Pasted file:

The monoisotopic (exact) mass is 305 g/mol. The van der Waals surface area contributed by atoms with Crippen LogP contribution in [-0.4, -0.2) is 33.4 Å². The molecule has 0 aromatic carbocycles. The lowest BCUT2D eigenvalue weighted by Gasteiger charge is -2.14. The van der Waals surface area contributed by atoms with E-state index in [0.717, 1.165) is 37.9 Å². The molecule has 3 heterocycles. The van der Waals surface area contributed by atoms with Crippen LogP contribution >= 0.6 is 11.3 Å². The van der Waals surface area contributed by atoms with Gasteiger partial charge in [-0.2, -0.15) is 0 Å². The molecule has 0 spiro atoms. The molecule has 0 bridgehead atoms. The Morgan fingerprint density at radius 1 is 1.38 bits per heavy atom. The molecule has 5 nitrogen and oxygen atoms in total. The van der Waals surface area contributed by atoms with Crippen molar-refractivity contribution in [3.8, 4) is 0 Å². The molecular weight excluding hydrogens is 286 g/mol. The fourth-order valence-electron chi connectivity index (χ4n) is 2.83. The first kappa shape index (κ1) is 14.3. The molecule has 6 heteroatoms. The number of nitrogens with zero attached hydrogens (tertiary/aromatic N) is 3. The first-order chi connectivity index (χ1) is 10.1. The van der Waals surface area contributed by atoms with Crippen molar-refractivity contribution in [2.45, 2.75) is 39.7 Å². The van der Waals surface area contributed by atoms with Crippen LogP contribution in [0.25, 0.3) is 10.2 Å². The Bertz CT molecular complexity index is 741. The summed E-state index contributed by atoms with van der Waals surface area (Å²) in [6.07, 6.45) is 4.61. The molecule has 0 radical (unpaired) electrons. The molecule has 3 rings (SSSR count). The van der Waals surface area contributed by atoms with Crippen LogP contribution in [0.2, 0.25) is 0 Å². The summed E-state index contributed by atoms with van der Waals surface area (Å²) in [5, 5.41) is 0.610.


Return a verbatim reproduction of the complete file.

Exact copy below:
The monoisotopic (exact) mass is 305 g/mol. The van der Waals surface area contributed by atoms with Crippen LogP contribution in [-0.4, -0.2) is 33.4 Å². The molecule has 0 aromatic carbocycles. The lowest BCUT2D eigenvalue weighted by Gasteiger charge is -2.14. The van der Waals surface area contributed by atoms with E-state index in [0.717, 1.165) is 37.9 Å². The molecule has 3 heterocycles. The van der Waals surface area contributed by atoms with Crippen LogP contribution >= 0.6 is 11.3 Å². The van der Waals surface area contributed by atoms with Gasteiger partial charge in [-0.2, -0.15) is 0 Å². The molecule has 0 spiro atoms. The molecule has 0 bridgehead atoms. The Morgan fingerprint density at radius 1 is 1.38 bits per heavy atom. The molecule has 5 nitrogen and oxygen atoms in total. The van der Waals surface area contributed by atoms with Crippen molar-refractivity contribution in [3.8, 4) is 0 Å². The molecular weight excluding hydrogens is 286 g/mol. The fourth-order valence-electron chi connectivity index (χ4n) is 2.83. The first kappa shape index (κ1) is 14.3. The molecule has 6 heteroatoms. The number of nitrogens with zero attached hydrogens (tertiary/aromatic N) is 3. The first-order chi connectivity index (χ1) is 10.1. The van der Waals surface area contributed by atoms with Crippen molar-refractivity contribution in [2.45, 2.75) is 39.7 Å². The van der Waals surface area contributed by atoms with Crippen LogP contribution in [0.25, 0.3) is 10.2 Å². The Bertz CT molecular complexity index is 741. The summed E-state index contributed by atoms with van der Waals surface area (Å²) in [6.07, 6.45) is 4.61. The molecule has 0 radical (unpaired) electrons. The molecule has 3 rings (SSSR count). The van der Waals surface area contributed by atoms with Crippen LogP contribution in [0.2, 0.25) is 0 Å². The summed E-state index contributed by atoms with van der Waals surface area (Å²) in [5, 5.41) is 0.610.